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Matrix Metalloproteinase-9 (MMP-9) polymorphisms in patients with cutaneous malignant melanoma

Javier Cotignola1, Boris Reva1, Nandita Mitra2, Nicole Ishill1, Shaokun Chuai1, Ami Patel1, Shivang Shah1, Gretchen Vanderbeek1, Daniel Coit1, Klaus Busam1, Allan Halpern1, Alan Houghton1, Chris Sander1, Marianne Berwick3 and Irene Orlow1*

Author Affiliations

1 Memorial Sloan-Kettering Cancer Center, New York, NY, USA

2 University of Pennsylvania, Philadelphia, PA, USA

3 University of New Mexico, Albuquerque, NM, USA

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BMC Medical Genetics 2007, 8:10  doi:10.1186/1471-2350-8-10

Published: 8 March 2007



Cutaneous Malignant Melanoma causes over 75% of skin cancer-related deaths, and it is clear that many factors may contribute to the outcome. Matrix Metalloproteinases (MMPs) play an important role in the degradation and remodeling of the extracellular matrix and basement membrane that, in turn, modulate cell division, migration and angiogenesis. Some polymorphisms are known to influence gene expression, protein activity, stability, and interactions, and they were shown to be associated with certain tumor phenotypes and cancer risk.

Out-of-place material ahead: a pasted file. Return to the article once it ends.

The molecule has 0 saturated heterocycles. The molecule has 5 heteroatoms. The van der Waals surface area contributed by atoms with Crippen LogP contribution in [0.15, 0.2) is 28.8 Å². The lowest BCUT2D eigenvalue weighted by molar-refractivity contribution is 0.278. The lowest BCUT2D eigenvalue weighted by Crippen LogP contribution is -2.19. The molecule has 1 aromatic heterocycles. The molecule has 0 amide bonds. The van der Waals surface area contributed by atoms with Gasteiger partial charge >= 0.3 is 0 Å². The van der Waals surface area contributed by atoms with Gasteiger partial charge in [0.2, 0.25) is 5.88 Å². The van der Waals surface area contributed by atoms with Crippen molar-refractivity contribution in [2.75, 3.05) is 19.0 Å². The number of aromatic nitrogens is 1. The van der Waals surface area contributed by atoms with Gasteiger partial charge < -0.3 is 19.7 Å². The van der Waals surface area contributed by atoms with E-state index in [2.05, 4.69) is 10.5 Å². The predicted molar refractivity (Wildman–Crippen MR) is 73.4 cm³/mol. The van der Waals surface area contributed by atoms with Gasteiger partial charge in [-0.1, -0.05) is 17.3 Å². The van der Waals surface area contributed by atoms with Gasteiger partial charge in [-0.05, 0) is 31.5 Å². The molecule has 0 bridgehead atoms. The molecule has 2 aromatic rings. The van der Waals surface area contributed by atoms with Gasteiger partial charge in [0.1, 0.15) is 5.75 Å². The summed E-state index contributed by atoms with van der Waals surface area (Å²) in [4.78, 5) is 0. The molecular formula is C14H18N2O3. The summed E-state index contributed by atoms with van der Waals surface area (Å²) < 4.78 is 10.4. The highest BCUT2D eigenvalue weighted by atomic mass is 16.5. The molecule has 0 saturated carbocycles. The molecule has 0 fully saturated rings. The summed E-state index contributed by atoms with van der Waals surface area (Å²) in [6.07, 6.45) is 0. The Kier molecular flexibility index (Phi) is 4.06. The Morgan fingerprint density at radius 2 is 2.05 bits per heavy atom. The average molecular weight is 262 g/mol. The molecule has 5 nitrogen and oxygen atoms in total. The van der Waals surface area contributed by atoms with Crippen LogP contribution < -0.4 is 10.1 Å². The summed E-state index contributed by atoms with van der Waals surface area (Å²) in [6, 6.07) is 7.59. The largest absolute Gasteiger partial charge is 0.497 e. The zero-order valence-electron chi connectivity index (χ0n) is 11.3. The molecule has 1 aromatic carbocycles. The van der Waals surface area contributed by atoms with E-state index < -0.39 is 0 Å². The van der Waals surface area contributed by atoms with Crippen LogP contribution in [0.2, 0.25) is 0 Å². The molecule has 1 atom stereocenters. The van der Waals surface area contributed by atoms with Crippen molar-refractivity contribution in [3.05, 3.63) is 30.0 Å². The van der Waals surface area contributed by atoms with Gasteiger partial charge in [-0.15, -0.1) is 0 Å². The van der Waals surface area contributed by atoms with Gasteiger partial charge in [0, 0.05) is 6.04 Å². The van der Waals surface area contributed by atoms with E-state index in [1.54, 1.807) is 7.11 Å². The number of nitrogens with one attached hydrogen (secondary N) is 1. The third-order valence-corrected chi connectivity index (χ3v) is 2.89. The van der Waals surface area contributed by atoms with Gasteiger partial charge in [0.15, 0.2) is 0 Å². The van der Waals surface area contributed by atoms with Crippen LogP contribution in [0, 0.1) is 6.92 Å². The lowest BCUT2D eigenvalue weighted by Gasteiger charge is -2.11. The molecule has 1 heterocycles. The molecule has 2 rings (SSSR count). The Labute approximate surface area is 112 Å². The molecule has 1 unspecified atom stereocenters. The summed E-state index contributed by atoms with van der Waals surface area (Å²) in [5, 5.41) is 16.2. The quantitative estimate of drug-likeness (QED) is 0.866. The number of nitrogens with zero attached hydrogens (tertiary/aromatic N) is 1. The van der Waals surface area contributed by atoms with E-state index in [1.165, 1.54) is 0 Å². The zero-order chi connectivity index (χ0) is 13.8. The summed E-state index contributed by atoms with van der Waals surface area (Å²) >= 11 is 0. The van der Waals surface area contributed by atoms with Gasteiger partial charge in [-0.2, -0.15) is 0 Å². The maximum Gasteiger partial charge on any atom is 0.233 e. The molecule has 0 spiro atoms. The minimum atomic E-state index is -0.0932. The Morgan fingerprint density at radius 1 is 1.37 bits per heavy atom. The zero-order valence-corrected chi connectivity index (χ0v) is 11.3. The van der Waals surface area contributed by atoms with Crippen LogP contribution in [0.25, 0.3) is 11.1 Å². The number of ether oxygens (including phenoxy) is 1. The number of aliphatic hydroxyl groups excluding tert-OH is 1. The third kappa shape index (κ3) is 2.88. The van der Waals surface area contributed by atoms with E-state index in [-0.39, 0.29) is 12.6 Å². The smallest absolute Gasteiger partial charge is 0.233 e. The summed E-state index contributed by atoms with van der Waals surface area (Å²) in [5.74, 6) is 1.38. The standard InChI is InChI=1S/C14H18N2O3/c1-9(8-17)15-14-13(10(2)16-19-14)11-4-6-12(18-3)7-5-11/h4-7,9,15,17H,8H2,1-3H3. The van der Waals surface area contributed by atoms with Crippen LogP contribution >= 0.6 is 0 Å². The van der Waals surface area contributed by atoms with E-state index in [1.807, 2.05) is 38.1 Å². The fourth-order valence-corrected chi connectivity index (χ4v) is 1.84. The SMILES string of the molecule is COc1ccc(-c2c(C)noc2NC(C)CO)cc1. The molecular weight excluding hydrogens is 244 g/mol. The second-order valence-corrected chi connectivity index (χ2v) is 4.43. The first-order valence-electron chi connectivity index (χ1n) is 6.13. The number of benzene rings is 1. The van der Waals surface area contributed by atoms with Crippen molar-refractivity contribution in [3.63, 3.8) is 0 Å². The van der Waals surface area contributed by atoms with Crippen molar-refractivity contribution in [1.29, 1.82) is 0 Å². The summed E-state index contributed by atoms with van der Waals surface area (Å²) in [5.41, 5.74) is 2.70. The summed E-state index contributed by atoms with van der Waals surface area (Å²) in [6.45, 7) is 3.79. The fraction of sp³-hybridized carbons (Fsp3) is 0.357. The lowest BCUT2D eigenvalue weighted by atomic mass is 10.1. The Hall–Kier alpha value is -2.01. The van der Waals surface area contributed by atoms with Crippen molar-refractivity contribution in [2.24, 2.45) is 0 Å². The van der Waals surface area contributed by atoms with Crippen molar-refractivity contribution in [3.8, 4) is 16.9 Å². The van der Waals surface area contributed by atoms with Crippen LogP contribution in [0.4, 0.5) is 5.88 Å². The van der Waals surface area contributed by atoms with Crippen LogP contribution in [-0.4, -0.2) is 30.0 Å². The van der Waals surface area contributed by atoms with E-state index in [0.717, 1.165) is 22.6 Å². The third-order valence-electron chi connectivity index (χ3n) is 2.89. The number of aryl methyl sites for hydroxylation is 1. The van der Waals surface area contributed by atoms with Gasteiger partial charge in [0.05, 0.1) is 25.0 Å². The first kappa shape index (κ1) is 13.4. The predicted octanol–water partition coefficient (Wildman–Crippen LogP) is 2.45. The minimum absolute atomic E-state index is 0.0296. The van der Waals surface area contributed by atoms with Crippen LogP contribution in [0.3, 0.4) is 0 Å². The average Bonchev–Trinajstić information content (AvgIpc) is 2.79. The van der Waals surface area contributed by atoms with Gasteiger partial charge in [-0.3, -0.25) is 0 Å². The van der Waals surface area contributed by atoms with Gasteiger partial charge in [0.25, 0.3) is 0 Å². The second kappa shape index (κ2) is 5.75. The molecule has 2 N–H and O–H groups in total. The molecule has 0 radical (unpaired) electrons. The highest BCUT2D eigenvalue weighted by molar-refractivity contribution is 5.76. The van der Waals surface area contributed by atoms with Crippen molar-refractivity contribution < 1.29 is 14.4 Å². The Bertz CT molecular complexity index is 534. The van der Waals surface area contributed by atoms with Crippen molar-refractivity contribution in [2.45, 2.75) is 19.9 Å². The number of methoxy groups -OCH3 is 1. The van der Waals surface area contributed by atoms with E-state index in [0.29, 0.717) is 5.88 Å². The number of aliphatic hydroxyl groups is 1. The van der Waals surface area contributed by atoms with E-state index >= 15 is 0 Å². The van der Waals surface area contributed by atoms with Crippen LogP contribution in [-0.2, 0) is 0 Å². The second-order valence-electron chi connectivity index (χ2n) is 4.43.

We tested seven polymorphisms within the MMP-9 gene in 1002 patients with melanoma in order to evaluate germline genetic variants and their association with progression and known risk factors of melanoma. The polymorphisms were selected based on previously published reports and their known or potential functional relevance using in-silico methods. Germline DNA was then genotyped using pyrosequencing, melting temperature profiles, heteroduplex analysis, and fragment size analysis.


We found that reference alleles were present in higher frequency in patients who tend to sunburn, have family history of melanoma, higher melanoma stage, intransit metastasis and desmoplastic melanomas among others. However, after adjustment for age, sex, phenotypic index, moles, and freckles only Q279R, P574R and R668Q had significant associations with intransit metastasis, propensity to tan/sunburn and primary melanoma site.


This study does not provide strong evidence for further investigation into the role of the MMP-9 SNPs in melanoma progression.